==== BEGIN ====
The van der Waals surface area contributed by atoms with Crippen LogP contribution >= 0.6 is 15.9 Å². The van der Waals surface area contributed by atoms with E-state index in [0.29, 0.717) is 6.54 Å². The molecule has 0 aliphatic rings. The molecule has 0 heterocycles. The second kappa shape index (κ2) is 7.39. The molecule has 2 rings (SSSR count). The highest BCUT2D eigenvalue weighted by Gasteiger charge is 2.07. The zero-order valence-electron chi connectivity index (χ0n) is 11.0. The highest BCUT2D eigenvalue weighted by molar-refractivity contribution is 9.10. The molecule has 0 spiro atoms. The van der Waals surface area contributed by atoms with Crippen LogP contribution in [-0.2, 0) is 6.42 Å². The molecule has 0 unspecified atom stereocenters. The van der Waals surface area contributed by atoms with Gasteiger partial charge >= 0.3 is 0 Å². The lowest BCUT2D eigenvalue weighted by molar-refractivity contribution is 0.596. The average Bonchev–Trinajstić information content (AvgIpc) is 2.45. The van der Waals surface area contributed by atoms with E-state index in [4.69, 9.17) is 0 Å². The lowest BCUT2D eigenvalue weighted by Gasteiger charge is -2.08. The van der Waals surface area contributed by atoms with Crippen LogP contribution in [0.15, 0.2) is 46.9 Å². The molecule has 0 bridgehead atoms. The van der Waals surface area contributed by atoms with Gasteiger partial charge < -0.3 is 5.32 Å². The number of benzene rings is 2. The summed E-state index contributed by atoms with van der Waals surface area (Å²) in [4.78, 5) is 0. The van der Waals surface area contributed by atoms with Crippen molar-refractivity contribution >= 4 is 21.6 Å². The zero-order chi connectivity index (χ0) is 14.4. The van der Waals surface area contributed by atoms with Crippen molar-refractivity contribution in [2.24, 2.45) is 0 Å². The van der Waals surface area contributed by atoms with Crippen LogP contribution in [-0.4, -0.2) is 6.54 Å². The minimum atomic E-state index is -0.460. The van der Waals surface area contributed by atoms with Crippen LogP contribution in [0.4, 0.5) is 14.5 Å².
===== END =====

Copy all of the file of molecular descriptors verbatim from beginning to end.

The van der Waals surface area contributed by atoms with Crippen LogP contribution >= 0.6 is 15.9 Å². The van der Waals surface area contributed by atoms with E-state index in [0.29, 0.717) is 6.54 Å². The molecule has 0 aliphatic rings. The molecule has 0 heterocycles. The second kappa shape index (κ2) is 7.39. The molecule has 2 rings (SSSR count). The highest BCUT2D eigenvalue weighted by Gasteiger charge is 2.07. The zero-order valence-electron chi connectivity index (χ0n) is 11.0. The highest BCUT2D eigenvalue weighted by molar-refractivity contribution is 9.10. The molecule has 0 spiro atoms. The van der Waals surface area contributed by atoms with Crippen LogP contribution in [-0.2, 0) is 6.42 Å². The molecule has 0 unspecified atom stereocenters. The van der Waals surface area contributed by atoms with Gasteiger partial charge >= 0.3 is 0 Å². The lowest BCUT2D eigenvalue weighted by molar-refractivity contribution is 0.596. The average Bonchev–Trinajstić information content (AvgIpc) is 2.45. The van der Waals surface area contributed by atoms with E-state index in [4.69, 9.17) is 0 Å². The lowest BCUT2D eigenvalue weighted by Gasteiger charge is -2.08. The van der Waals surface area contributed by atoms with Crippen LogP contribution in [0.15, 0.2) is 46.9 Å². The molecule has 0 bridgehead atoms. The van der Waals surface area contributed by atoms with Gasteiger partial charge < -0.3 is 5.32 Å². The number of benzene rings is 2. The summed E-state index contributed by atoms with van der Waals surface area (Å²) in [4.78, 5) is 0. The van der Waals surface area contributed by atoms with Crippen molar-refractivity contribution >= 4 is 21.6 Å². The zero-order chi connectivity index (χ0) is 14.4. The van der Waals surface area contributed by atoms with Crippen molar-refractivity contribution in [2.24, 2.45) is 0 Å². The van der Waals surface area contributed by atoms with Crippen LogP contribution in [-0.4, -0.2) is 6.54 Å². The minimum atomic E-state index is -0.460. The van der Waals surface area contributed by atoms with Crippen LogP contribution in [0.4, 0.5) is 14.5 Å².